Tranzicija/Transition: Zrenjanin, documentary feature, 2021. Tranzicija/Transition: Yugo (Kragujevac), documentary feature, 2021. Image credit: Courtesy of the artist.

 

Sonja Zlatanova

In June 2017 during an artist residency in Sarajevo I started a piece that I call Tomato Territory / Le territoire des tomates. I chose tomatoes because they are a fruit of colonization. They came from the Americas with Christopher Columbus, arrived in Spain then in Italy. Italy was under the Spanish crown in the 16th century, and from there went all over the world. I was fascinated by this idea of the territory of a seed, of its domain – a seed which adapts, propagates, and is generally considered to be toxic before it ripens. Tomatoes are a plant of colonialism, plain and simple, but also of capitalism and the way those two things are intertwined. Today one can’t get away from tomatoes. Tomato is vegetable-fruit most produced in greenhouses all around the world and China is the leader. They’re in everything from beauty cream to any kind of tomato sauces. It’s quite a journey that these little seeds have taken.

I can’t help but draw a link to economic migration, and how it has affected my own life and the lives of my parents. My parents left Yugoslavia in the 70’s to live in Switzerland. My father’s garden was exclusively composed of things which are grown in Macedonia. Tomatoes are all through the Balkans, a basic everyone saw in their garden. This garden was the one thing which kept him sane through all of his experiences. He took his ancestral seeds and dried them all over the house in order to plant them the following spring. We had a Macedonian vegetable garden in our little Swiss village. Incidentally, it was a xenophobic and racist place, too. I found it difficult to assimilate my immigrant identity in such a place.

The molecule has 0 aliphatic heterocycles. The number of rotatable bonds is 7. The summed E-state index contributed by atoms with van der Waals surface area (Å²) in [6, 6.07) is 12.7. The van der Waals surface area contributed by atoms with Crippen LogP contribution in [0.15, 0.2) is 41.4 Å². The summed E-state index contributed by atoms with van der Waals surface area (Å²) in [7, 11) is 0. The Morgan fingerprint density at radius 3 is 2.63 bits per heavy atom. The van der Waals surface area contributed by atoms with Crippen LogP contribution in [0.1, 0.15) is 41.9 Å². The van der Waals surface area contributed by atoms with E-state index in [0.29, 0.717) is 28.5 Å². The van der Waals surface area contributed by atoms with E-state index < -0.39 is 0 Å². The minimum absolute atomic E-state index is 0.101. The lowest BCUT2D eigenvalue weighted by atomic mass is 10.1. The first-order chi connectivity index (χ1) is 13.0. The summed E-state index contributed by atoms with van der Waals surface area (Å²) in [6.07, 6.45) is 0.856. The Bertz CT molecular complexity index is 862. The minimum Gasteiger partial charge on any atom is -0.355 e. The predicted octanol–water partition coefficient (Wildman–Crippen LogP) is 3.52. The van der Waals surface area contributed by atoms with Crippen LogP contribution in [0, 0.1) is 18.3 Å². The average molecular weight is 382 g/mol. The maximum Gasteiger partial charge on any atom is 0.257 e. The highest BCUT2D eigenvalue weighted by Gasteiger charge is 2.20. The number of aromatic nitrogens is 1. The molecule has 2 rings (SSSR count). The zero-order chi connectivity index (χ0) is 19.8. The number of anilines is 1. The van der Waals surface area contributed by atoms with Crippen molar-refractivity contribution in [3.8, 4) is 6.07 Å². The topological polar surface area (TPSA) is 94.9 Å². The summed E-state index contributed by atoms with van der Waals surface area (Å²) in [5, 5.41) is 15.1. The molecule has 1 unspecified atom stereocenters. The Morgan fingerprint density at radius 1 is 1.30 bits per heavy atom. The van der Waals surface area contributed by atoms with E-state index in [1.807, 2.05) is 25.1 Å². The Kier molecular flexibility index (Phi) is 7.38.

You could take a tomato and use it to trace the contours of many different histories, as they relate to each other but also as individual phenomena. I’m questioning relationships between power structures, social constructs, abuse of power, with a metaphor of territoriality. A woman’s body, for example, functions as another kind of territory in the way it can be stolen, occupied, violated, colonized. It was happening in Yugoslavia. Women were violated in a gesture of pure disdain. Violence was done to women and girls in order to annihilate their bodies and strip them of their identities. This line of thought has added to the corporeal, feminist element of the project for me. Seeds, and their care, has always been so-called women’s work – at least in the Balkans. Women were in charge of drying and choosing seeds. It was women who knew which ones were worth replanting and which were more likely to bear fruit. The connection is natural enough as a woman is herself a seed, a transformative being, preparing, nourishing, and so this connection has been largely internalized.